Activity: Electrostatic Potential Due to a Pair of Charges (without Series)

Students work in small groups to use the superposition principle \[V(\vec{r}) = \frac{1}{4\pi\epsilon_0}\sum_i \frac{q_i}{\vert\vec{r}-\vec{r}_i\vert}\] to find the electrostatic potential \(V\) everywhere in space due to a pair of charges (either identical charges or a dipole). Students then evaluate the limiting cases of the potential on the axes of symmetry.
  • group Small Group Activity schedule 30 min. build Medium whiteboards/markers/erasers, balls to represent the charges, voltmeter, coordinate axes on the ceiling, handout description Student handout (PDF)
What students learn
  • The superposition principle for the electrostatic potential;
  • How to calculate the distance formula \(\frac{1}{|\vec{r} - \vec{r}'|}\) for a simple specific geometric situation;
Electrostatic Potential from Two Charges
  • Find a formula for the electrostatic potential \(V(\vec{r})\) that is valid everywhere in space for the following two physical situations:
    • Two charges \(+Q\) and \(+Q\) placed on a line at \(z'=D\) and \(z''=-D\).
    • Two charges \(+Q\) and \(-Q\) placed on a line at \(z'=D\) and \(z''=-D\).
  • Simplify your formulas in the limiting cases of:
    • the \(x\)-axis
    • the \(z\)-axis
  • Discuss the relationship between the symmetries of the physical situations and the symmetries of the functions in these limiting cases.

Instructor's Guide


It may help to do the The Distance Formula (Star Trek) activity before this one. There is an alternative version of this activity Electrostatic Potential Due to a Pair of Charges (with Series) in which students find series expansions of the potential along the axes of symmetry.

Students typically know the iconic formula for the electrostatic potential of a point charge \(V=\frac{kq}{r}\). We begin this activity with a short lecture/discussion that generalizes this formula in a coordinate independent way to the situation where the source is moved away from the origin to the point \(\vec{r}^{\prime}\), \(V(\vec{r})=\frac{kq}{|\vec{r} - \vec{r}^{\prime}|}\). (A nice warm-up (SWBQ) to lead off the discussion:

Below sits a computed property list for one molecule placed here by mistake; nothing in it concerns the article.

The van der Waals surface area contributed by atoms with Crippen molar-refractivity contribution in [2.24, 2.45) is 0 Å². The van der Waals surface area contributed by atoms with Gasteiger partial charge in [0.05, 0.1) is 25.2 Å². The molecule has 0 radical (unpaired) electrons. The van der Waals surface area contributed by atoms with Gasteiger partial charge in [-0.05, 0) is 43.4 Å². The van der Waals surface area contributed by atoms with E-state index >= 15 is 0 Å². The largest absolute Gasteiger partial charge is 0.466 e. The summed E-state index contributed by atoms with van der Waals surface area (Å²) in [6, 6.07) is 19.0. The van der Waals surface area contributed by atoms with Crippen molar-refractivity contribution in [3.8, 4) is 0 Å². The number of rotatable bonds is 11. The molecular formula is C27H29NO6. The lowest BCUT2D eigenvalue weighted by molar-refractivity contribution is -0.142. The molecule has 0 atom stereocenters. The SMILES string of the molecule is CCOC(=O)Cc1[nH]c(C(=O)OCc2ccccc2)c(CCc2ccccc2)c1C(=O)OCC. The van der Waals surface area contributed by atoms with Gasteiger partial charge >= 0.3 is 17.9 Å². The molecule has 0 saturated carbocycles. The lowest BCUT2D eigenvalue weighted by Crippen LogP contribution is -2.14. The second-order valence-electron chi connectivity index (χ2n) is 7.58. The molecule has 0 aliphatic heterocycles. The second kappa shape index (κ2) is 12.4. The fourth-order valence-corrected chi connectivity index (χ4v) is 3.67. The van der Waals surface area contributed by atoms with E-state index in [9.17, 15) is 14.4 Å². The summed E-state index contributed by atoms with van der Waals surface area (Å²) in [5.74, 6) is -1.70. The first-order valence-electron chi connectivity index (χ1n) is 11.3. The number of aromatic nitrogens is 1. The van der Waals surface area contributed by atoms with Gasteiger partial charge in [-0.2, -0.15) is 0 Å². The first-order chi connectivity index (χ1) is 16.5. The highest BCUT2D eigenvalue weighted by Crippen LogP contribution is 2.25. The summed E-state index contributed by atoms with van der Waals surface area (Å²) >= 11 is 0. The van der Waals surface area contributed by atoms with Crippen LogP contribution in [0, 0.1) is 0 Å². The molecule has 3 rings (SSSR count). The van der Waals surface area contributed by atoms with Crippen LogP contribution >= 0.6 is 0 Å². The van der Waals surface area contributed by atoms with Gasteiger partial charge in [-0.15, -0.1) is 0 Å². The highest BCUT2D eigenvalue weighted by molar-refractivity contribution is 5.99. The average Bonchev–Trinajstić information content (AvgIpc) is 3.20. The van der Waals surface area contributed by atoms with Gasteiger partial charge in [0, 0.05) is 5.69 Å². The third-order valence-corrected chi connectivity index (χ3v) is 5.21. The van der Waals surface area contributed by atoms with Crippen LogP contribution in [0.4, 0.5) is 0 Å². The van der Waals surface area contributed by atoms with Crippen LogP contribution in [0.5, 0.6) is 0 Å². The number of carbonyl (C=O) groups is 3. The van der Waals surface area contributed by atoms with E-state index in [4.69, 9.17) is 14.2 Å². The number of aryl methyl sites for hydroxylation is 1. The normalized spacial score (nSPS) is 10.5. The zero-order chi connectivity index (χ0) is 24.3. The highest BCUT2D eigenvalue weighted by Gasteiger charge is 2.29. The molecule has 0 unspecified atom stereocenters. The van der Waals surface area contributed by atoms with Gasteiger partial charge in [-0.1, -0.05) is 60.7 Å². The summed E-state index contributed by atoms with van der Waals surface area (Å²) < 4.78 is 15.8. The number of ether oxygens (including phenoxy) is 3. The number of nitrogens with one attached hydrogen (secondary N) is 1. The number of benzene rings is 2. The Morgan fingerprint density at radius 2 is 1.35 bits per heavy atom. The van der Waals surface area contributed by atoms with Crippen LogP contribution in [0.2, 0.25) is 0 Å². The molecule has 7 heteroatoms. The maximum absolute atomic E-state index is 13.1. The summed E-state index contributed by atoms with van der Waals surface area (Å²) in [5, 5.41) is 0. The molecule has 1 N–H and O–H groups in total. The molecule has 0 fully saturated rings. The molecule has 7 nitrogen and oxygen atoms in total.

Introductory SWBQ Prompt: “Write down the electrostatic potential everywhere in space due to a point charge that is not at the origin.” The lecture should also review the superposition principle. \[ V(\vec{r})=\frac{1}{4\pi\epsilon_0}\sum_{i}\frac{q_i}{|\vec{r} - \vec{r_i}|} \]

This general, coordinate-independent formula should be left on the board for students to consult as they do this activity.

Student Conversations

  • Students create an expression such as \[V(x,y,z) = \frac{Q}{ 4\pi\epsilon_0} {\left(\frac{1}{|z - D|} + \frac{1}{|z + D|}\right)}\] Each axis and charge distribution has a slightly different formula. A few groups may have trouble coordinatizing \(|\vec{r} - \vec{r}^{\prime}|\) into an expression in rectangular coordinates, but because the coordinate system is set up for them, most students are successful with this part fairly quickly.
  • Many students are likely to treat this as a two-dimensional case from the start, ignoring the \(y\) axis entirely. Look for expressions like \[V = \frac{1}{4\pi\epsilon_0} \sum_{i=1}^N {q_i\over\sqrt{x ^2 + (z - z_i)^2}}. \] Prompt them to consider the larger, 3-dimensional picture.
  • Most students will leave off the absolute value signs when evaluating the potential on the \(z\)-axis. If they do this, their formulas will not be correct for negative values of \(z\). The subtlety here is that \[\sqrt{a^2}=\vert a\vert\] not \[\sqrt{a^2}=a\] in contexts like this when \(\sqrt{a^2}\) is a distance and therefore necessarily positive and when \(a\) itself might be either positive or negative.

Learning Outcomes